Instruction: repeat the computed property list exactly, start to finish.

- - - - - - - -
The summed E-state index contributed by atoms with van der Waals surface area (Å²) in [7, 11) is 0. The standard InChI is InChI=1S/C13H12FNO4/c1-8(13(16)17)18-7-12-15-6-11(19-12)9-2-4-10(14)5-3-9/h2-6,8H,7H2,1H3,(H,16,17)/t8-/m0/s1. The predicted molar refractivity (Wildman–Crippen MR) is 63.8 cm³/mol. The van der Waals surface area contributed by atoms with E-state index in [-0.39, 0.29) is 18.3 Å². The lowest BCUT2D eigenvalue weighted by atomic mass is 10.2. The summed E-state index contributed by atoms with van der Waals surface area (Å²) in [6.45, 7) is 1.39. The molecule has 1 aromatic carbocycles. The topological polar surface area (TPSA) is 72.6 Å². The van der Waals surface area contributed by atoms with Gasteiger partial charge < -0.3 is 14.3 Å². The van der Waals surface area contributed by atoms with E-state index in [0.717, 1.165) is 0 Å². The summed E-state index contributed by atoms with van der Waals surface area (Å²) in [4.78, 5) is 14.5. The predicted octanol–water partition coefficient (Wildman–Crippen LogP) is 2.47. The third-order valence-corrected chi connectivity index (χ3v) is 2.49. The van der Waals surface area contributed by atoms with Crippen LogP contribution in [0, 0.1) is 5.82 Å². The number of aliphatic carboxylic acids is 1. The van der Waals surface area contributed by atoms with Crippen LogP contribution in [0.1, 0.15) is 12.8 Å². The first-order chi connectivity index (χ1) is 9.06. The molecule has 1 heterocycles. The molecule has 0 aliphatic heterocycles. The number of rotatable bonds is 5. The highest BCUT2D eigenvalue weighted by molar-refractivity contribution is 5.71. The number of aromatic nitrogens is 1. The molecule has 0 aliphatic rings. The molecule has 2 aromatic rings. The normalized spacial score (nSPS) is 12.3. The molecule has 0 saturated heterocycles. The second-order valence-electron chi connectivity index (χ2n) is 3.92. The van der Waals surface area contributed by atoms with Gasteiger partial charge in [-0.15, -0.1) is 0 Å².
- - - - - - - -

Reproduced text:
The summed E-state index contributed by atoms with van der Waals surface area (Å²) in [7, 11) is 0. The standard InChI is InChI=1S/C13H12FNO4/c1-8(13(16)17)18-7-12-15-6-11(19-12)9-2-4-10(14)5-3-9/h2-6,8H,7H2,1H3,(H,16,17)/t8-/m0/s1. The predicted molar refractivity (Wildman–Crippen MR) is 63.8 cm³/mol. The van der Waals surface area contributed by atoms with E-state index in [-0.39, 0.29) is 18.3 Å². The lowest BCUT2D eigenvalue weighted by atomic mass is 10.2. The summed E-state index contributed by atoms with van der Waals surface area (Å²) in [6.45, 7) is 1.39. The molecule has 1 aromatic carbocycles. The topological polar surface area (TPSA) is 72.6 Å². The van der Waals surface area contributed by atoms with Gasteiger partial charge < -0.3 is 14.3 Å². The van der Waals surface area contributed by atoms with E-state index in [0.717, 1.165) is 0 Å². The summed E-state index contributed by atoms with van der Waals surface area (Å²) in [4.78, 5) is 14.5. The predicted octanol–water partition coefficient (Wildman–Crippen LogP) is 2.47. The third-order valence-corrected chi connectivity index (χ3v) is 2.49. The van der Waals surface area contributed by atoms with Crippen LogP contribution in [0, 0.1) is 5.82 Å². The number of aliphatic carboxylic acids is 1. The van der Waals surface area contributed by atoms with Crippen LogP contribution in [0.1, 0.15) is 12.8 Å². The first-order chi connectivity index (χ1) is 9.06. The molecule has 1 heterocycles. The molecule has 0 aliphatic heterocycles. The number of rotatable bonds is 5. The highest BCUT2D eigenvalue weighted by molar-refractivity contribution is 5.71. The number of aromatic nitrogens is 1. The molecule has 0 aliphatic rings. The molecule has 2 aromatic rings. The normalized spacial score (nSPS) is 12.3. The molecule has 0 saturated heterocycles. The second-order valence-electron chi connectivity index (χ2n) is 3.92. The van der Waals surface area contributed by atoms with Gasteiger partial charge in [-0.15, -0.1) is 0 Å².